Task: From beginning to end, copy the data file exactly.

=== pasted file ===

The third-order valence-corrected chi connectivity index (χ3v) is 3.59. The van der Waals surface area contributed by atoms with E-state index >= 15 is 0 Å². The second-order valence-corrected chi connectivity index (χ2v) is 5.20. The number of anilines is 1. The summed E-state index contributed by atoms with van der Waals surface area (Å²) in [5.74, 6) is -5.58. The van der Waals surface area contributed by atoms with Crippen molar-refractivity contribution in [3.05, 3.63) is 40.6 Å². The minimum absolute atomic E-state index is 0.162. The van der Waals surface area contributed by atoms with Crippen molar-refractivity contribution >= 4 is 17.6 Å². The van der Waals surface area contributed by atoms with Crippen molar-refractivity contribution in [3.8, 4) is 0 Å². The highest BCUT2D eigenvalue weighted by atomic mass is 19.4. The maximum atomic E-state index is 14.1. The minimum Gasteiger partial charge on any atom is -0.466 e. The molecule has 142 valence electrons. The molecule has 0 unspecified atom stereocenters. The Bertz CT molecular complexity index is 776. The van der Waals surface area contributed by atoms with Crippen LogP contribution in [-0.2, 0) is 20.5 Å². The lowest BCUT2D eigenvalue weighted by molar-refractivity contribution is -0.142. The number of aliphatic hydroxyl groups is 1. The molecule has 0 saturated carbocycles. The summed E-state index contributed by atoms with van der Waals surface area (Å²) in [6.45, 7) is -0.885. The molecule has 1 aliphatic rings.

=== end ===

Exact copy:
The third-order valence-corrected chi connectivity index (χ3v) is 3.59. The van der Waals surface area contributed by atoms with E-state index >= 15 is 0 Å². The second-order valence-corrected chi connectivity index (χ2v) is 5.20. The number of anilines is 1. The summed E-state index contributed by atoms with van der Waals surface area (Å²) in [5.74, 6) is -5.58. The van der Waals surface area contributed by atoms with Crippen molar-refractivity contribution in [3.05, 3.63) is 40.6 Å². The minimum absolute atomic E-state index is 0.162. The van der Waals surface area contributed by atoms with Crippen molar-refractivity contribution >= 4 is 17.6 Å². The van der Waals surface area contributed by atoms with Crippen molar-refractivity contribution in [3.8, 4) is 0 Å². The highest BCUT2D eigenvalue weighted by atomic mass is 19.4. The maximum atomic E-state index is 14.1. The minimum Gasteiger partial charge on any atom is -0.466 e. The molecule has 142 valence electrons. The molecule has 0 unspecified atom stereocenters. The Bertz CT molecular complexity index is 776. The van der Waals surface area contributed by atoms with Crippen LogP contribution in [-0.2, 0) is 20.5 Å². The lowest BCUT2D eigenvalue weighted by molar-refractivity contribution is -0.142. The number of aliphatic hydroxyl groups is 1. The molecule has 0 saturated carbocycles. The summed E-state index contributed by atoms with van der Waals surface area (Å²) in [6.45, 7) is -0.885. The molecule has 1 aliphatic rings.